Witherspoon Street is the Wrong Place for a Coffee Roastery
To the Editor:
Next Wednesday’s [May 24] Zoning Board of Adjustment meeting will be the third time Sakrid Coffee Roasters will present their case to install a coffee roastery at 300 Witherspoon. In the last two meetings nothing has changed other than their acknowledgment that the amount of roasting will increase in the future. The proponents have yet to explain why nearby residents, pool and park users, and parents of Community Park students should risk diminished air quality for the luxury of witnessing coffee being roasted.
While we are excited and supportive of a cafe nearby, there is no compelling need to roast coffee where they are proposing, much less to change township statutes to enable this kind of use. A prior letter of opposition pointed out that other coffee shops in town roast their beans outside residential neighborhoods in industrially-zoned areas.
The smell of roasting coffee is far different than the aroma of a freshly-brewed cup. Roasting produces air pollutants and particulate matter, including VOCs and other chemicals that pose health risks to workers and neighbors — which is the reason Sakrid proposes installing technologies to limit most of these pollutants. However, there is good reason to be especially cautious in areas so close to hundreds of residents and school children. Making an exemption for a use that has the potential to be unhealthy or a nuisance — and has become so in other places — is foolish.
Meanwhile the town is in a growth phase and trying to create affordable housing and find acceptable ways to incorporate higher density development. Along this section of Witherspoon, future development could include new shops, restaurants, and accompanying kitchen exhaust, A/C condensers, increased traffic, laundry, etc.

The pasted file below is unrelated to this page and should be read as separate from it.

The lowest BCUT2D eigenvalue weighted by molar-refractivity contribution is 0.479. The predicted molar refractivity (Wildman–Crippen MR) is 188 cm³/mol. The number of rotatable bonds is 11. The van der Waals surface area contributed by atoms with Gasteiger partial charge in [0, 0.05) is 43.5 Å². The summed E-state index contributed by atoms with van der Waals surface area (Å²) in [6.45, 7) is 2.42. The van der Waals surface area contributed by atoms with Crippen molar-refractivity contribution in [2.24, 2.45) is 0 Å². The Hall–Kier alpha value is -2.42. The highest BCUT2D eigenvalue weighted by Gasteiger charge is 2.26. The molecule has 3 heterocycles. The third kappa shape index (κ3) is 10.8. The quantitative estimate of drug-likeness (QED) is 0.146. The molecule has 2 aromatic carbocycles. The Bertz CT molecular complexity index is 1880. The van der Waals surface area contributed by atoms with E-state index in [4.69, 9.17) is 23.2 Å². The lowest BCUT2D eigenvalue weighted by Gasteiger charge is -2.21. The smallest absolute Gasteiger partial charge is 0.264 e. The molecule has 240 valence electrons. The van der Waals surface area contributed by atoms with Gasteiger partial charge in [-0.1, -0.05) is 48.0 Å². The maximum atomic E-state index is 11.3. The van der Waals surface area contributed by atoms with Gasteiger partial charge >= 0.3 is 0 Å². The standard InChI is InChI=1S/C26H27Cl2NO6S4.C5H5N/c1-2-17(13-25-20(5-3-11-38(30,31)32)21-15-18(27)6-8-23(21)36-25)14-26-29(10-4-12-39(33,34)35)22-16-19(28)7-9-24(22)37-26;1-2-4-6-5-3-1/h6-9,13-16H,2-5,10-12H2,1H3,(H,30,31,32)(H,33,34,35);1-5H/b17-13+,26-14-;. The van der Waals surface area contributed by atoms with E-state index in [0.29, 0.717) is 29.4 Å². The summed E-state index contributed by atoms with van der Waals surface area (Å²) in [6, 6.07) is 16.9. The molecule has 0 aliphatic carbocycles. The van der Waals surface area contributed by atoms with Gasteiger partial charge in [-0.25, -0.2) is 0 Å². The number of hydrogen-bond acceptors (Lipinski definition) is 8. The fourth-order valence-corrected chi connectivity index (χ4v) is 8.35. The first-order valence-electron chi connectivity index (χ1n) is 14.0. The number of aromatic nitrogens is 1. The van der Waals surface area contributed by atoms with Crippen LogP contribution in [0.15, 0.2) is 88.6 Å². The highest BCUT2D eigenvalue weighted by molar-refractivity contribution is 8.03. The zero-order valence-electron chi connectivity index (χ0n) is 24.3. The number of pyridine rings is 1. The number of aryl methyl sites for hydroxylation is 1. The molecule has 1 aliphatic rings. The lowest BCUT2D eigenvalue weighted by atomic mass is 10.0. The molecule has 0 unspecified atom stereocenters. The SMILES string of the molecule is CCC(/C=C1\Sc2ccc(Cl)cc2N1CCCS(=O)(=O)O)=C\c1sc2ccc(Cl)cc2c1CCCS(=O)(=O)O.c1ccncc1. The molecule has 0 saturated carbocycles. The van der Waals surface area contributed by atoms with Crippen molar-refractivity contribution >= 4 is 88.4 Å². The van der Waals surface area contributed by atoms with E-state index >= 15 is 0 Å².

The town should be mindful of cumulative impacts with each new project that is proposed, especially in this neighborhood. For example, noise and municipal traffic often begins in the wee hours of the morning when the street cleaner heads towards other sections of town. Additionally, non-resident parking and traffic is steadily increasing, and includes the several-ton municipal trucks.
These issues go beyond this proposal, but are important for context. The quality of life of Princeton residents, including this neighborhood, should be more forcefully safeguarded when permitting new amenities and meeting township planning goals. The localized impact to air quality of increased residential and commercial development, and associated traffic in the Witherspoon corridor is already consequential to residents. Unnecessarily adding new emission sources that may impair air quality should not be allowed.
So while we are excited by the prospect of a cafe, granting a variance to roast coffee in this setting is unwise.